abandonment


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Abandonment

Malpractice A physician's unilateral severance—or so-called "negligent termination"—of a professional relationship with a patient, such that the patient must seek care with another physician, either without the patient's consent, or without reasonable or adequate notification, and/or under circumstances in which the need remains for continuity of medical care for a particular condition.
Acts of abandonment Any denial of the physician-patient relationship; refusal, or—more commonly—alleged refusal to treat a patient that the doctor has previously seen; lack of attendance to a patient for whom the doctor has already assumed responsibility, either not visiting the patient while in the hospital, or not seeing the hospitalised patient as frequently as due care in treatment requires; failure to provide follow-up attention; and failure to arrange for a competent substitute in times of absence. 
Psychiatry Unilateral discontinuation of patient treatment by a clinician.
Social medicine The desertion of a child by a parent or adult caretaker with no provisions for reasonable child-care or apparent intention to return. A child may be considered abandoned if left alone or with siblings or non-related and unsuitable individuals; abandonment is considered a form of physical neglect.

abandonment

Malpractice A physician's unilateral severance–or 'negligent termination' of a professional relationship with a Pt–so that the Pt may continue care with another physician, either without the Pt's consent, or without reasonable or adequate notification, and/or under circumstances in which the need for continuing medical care remains. See Malpractice Social medicine The desertion of a child by a parent or adult caretaker with no provisions for reasonable child-care or apparent intention to return; a child may be considered abandoned if left alone or with siblings or nonrelated and unsuitable individuals; abandonment is considered a form of physical neglect.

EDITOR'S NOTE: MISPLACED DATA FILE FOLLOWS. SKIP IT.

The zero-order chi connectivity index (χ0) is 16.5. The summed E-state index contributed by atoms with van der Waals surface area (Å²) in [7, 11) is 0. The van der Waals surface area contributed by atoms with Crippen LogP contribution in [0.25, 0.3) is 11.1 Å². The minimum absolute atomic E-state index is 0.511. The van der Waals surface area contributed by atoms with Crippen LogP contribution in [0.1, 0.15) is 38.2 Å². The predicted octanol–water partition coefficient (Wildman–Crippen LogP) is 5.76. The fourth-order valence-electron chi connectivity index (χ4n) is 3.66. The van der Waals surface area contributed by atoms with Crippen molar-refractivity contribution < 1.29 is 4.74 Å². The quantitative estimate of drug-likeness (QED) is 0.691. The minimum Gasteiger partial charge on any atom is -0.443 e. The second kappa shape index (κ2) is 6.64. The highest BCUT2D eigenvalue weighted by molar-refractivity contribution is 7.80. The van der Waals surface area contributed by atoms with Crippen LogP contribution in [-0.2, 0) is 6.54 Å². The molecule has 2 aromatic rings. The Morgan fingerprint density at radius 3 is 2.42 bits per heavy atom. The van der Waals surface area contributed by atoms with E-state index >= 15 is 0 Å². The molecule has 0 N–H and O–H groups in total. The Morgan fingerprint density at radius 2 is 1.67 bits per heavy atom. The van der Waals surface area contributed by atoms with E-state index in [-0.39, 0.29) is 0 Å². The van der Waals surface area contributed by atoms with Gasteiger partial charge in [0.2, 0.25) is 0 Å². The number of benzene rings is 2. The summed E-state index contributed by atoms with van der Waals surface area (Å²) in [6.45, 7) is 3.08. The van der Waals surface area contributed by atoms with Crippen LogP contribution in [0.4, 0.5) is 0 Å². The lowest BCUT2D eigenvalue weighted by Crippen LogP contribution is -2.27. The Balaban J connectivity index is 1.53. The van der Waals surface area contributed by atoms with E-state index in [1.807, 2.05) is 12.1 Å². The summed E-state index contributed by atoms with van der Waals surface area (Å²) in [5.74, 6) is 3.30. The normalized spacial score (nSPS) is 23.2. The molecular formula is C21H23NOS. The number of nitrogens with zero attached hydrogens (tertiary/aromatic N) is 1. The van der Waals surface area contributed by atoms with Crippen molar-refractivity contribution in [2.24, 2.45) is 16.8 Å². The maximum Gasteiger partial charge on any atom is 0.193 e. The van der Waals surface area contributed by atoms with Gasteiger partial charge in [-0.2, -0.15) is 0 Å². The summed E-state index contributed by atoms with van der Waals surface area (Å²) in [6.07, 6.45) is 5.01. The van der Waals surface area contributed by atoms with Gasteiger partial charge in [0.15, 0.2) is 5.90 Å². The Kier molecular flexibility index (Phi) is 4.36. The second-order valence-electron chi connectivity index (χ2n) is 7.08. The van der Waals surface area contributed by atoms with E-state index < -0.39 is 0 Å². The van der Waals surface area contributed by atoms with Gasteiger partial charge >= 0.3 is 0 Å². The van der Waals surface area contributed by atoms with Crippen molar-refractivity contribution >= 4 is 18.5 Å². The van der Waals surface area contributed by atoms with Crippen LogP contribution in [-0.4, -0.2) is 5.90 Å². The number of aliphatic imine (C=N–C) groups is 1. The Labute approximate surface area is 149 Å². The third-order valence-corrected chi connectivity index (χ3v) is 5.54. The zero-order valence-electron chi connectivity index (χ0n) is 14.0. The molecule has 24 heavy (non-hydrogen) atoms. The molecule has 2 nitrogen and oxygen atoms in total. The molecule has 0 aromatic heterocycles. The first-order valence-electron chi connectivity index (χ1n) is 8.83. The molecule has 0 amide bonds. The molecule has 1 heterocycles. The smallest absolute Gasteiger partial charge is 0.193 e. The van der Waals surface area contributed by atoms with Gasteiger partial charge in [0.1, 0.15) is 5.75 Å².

abandonment

(ă-ban′dŏn-mĕnt) [Fr. abandoner, to surrender]
Premature termination of the professional treatment relationship by the health care provider without adequate notice or the patient's consent.

prescription abandonment

Leaving a prescription at a pharmacy, rather than purchasing it because of an oversight, the cost of the drug, or a concern about its potential side effects.

abandonment (of a patient),

n the withdrawing of a patient from treatment without giving reasonable notice or providing a competent replacement.
References in periodicals archive ?
The mortgagee's basis in property received through voluntary reconveyance, foreclosure or abandonment is the adjusted basis of the indebtedness for which the property served as security, determined as of the acquisition date, plus acquisition costs.
If the abandonment value is $110,000 in each case, the decisions are obvious: asset A should be abandoned; assets B and C should be retained.
5) In assessing an abandonment of premises, courts focus on three key factors: 1) Flight by the occupant to avoid apprehension; 2) the nature of the occupant's tenancy; and 3) the condition in which the premises are left upon departure.
Therefore, arson rates, reflecting one illegitimate method of abandonment, would also be expected to be high.
To keep today's shoppers engaged and buying, this data shows that retailers are going beyond a singular focus on shopping cart abandonment.
Mohamood: The power of cart abandonment emails is the clear buyer intent.
In order to address this issue, today Treasury and the Internal Revenue Service (IRS) issued regulations to allow married victims of domestic abuse or spousal abandonment to claim a premium tax credit without filing a joint return for up to three consecutive years.
Either a flat fee to cover all runners or a fee based on mileage travelled, with a similar structure for jockeys, would go a long way towards enabling the racing community to work together and end the time-consuming process of individual negotiations between racing constituents for each abandonment.
In higher socioeconomic neighborhoods, for a number of reasons, it might be easier to hide an abandonment without anyone finding out,'' she said.
165(a) abandonment loss deductions in connection with the subsequent sale of the acquired branches.
Mimbres during the twelfth century: abandonment, continuity, and reorganization.
Watkins presents an interesting review of the topos of female abandonment in writers following from Virgil, from Ovid's oppositional recasting of the Dido story, through Augustine's rejection of the Aeneid, the positive moral allegorizations of Fulgentius and Bernard Silvestris, to Dante and Chaucer, and finally Ariosto and Tasso.